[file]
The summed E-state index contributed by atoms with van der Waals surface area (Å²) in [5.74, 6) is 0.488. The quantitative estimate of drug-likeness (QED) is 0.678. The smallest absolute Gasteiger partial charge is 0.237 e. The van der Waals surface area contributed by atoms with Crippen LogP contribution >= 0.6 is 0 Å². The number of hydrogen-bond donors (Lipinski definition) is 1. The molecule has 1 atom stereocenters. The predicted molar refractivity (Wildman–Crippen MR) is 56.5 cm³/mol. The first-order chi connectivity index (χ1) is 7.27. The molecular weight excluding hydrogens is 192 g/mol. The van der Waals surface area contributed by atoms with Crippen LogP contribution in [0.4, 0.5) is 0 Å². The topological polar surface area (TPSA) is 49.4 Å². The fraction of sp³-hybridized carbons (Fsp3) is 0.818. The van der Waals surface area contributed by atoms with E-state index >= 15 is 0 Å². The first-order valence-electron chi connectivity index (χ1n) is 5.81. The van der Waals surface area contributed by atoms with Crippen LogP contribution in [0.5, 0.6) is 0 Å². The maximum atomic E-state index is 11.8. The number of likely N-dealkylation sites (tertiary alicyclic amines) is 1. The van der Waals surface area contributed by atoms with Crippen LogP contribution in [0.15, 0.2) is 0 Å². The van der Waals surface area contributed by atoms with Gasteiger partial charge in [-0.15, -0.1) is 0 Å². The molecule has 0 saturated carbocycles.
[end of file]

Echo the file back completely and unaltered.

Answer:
The summed E-state index contributed by atoms with van der Waals surface area (Å²) in [5.74, 6) is 0.488. The quantitative estimate of drug-likeness (QED) is 0.678. The smallest absolute Gasteiger partial charge is 0.237 e. The van der Waals surface area contributed by atoms with Crippen LogP contribution >= 0.6 is 0 Å². The number of hydrogen-bond donors (Lipinski definition) is 1. The molecule has 1 atom stereocenters. The predicted molar refractivity (Wildman–Crippen MR) is 56.5 cm³/mol. The first-order chi connectivity index (χ1) is 7.27. The molecular weight excluding hydrogens is 192 g/mol. The van der Waals surface area contributed by atoms with Crippen LogP contribution in [0.4, 0.5) is 0 Å². The topological polar surface area (TPSA) is 49.4 Å². The fraction of sp³-hybridized carbons (Fsp3) is 0.818. The van der Waals surface area contributed by atoms with E-state index >= 15 is 0 Å². The first-order valence-electron chi connectivity index (χ1n) is 5.81. The van der Waals surface area contributed by atoms with Crippen LogP contribution in [0.5, 0.6) is 0 Å². The maximum atomic E-state index is 11.8. The number of likely N-dealkylation sites (tertiary alicyclic amines) is 1. The van der Waals surface area contributed by atoms with Crippen LogP contribution in [0.15, 0.2) is 0 Å². The van der Waals surface area contributed by atoms with Gasteiger partial charge in [-0.15, -0.1) is 0 Å². The molecule has 0 saturated carbocycles.